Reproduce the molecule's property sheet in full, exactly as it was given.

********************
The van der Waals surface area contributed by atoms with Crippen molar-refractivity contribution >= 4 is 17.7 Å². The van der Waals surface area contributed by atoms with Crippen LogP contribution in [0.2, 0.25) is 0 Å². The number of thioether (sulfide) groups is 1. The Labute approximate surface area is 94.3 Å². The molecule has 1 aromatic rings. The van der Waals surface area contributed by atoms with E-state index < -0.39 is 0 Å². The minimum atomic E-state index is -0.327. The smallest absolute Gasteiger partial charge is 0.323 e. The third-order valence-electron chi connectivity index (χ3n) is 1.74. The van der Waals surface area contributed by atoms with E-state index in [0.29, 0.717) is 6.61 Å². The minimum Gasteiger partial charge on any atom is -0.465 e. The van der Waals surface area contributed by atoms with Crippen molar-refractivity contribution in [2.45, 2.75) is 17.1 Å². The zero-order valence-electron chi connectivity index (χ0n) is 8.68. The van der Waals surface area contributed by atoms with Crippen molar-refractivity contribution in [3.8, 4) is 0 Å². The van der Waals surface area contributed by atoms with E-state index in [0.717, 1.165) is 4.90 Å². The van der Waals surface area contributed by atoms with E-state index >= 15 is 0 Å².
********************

The van der Waals surface area contributed by atoms with Crippen molar-refractivity contribution >= 4 is 17.7 Å². The van der Waals surface area contributed by atoms with Crippen LogP contribution in [0.2, 0.25) is 0 Å². The number of thioether (sulfide) groups is 1. The Labute approximate surface area is 94.3 Å². The molecule has 1 aromatic rings. The van der Waals surface area contributed by atoms with E-state index < -0.39 is 0 Å². The minimum atomic E-state index is -0.327. The smallest absolute Gasteiger partial charge is 0.323 e. The third-order valence-electron chi connectivity index (χ3n) is 1.74. The van der Waals surface area contributed by atoms with E-state index in [0.29, 0.717) is 6.61 Å². The minimum Gasteiger partial charge on any atom is -0.465 e. The van der Waals surface area contributed by atoms with Crippen molar-refractivity contribution in [2.45, 2.75) is 17.1 Å². The zero-order valence-electron chi connectivity index (χ0n) is 8.68. The van der Waals surface area contributed by atoms with Crippen molar-refractivity contribution in [3.8, 4) is 0 Å². The van der Waals surface area contributed by atoms with E-state index in [0.717, 1.165) is 4.90 Å². The van der Waals surface area contributed by atoms with E-state index >= 15 is 0 Å².